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The unpredictable President

The unpredictable President
Is the unpredictable President Donald Trump a lonely man or simply left to his own devices? The manner in which he has got rid of so many high profile people in his team has left the remaining members wondering about their fate. Many have become equally immune to the political fire alarms that go off in Washington almost daily. The normalisation of Presidential instability has been stunning. In a week that saw the unprecedented shake-up of high-level executive branch officials continue, and a "60 Minutes" interview with a porn star who claims the President's men threatened her to be silent about their alleged affair, many experts noted how quiet the week had been because Trump did not tweet too much. The President has shattered almost all norms of behaviour, randomly attacking institutions that are vital to the democracy. His Twitter-based communications strategy has the potential to create dangerous situations. Sometimes improvisation can result in good things, but other times it is a recipe for disaster. It is the chaos theory of governance. Other than with his systematic and focused drive to vitiate the government's regulation of business, Trump has shown very little ability to manage the reins of government and that raises vital questions about how he would handle a major crisis. The rotating cabinet, most of which have been filled by individuals with little government experience, to begin with, makes the risk even greater, given the President's thin knowledge of policy. A good look at political history shows that those "game changer" moments are far and few between.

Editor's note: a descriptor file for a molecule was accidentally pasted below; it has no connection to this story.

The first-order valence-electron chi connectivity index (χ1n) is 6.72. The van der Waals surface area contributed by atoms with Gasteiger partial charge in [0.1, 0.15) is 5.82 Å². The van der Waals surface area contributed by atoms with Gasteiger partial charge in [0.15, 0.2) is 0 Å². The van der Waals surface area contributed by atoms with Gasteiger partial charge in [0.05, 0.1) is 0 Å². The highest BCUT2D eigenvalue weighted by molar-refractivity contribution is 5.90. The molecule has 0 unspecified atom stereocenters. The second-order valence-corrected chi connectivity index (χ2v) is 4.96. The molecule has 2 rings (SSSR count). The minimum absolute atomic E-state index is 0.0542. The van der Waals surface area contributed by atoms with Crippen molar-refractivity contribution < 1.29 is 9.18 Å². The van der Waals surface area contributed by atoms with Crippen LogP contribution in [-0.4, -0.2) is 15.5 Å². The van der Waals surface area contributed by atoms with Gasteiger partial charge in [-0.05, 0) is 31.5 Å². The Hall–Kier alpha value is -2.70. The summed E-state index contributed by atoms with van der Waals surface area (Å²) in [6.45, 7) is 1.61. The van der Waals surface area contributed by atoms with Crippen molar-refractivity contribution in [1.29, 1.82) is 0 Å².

President Trump might be thinking that Americans will become so worn down by the daily revelations in the Russia investigation that they will not be paying attention anymore if Robert Mueller actually produces a damning report. But there are many big areas of policy where it is easy to imagine that a real fire may ignite in the near future. The situation with North Korea is a case in point. The fluctuations in the stock market should be a reminder that at any moment the kind of crash that occurred in 2008 could happen again. It is easy to see how President Trump's initial moves to impose tariffs could deteriorate into a full-scale trade war that leaves communities reeling. Many of the craziest parts of this presidency are now just fodder for late night jokes, but not serious political conversation or, more importantly, political action. There seems to be very little movement in Congress to do anything about the risky actions seen from the President and the damaging changes he is making to the Presidency. Much of the nation is no longer able to evaluate how serious the governance problem really is.

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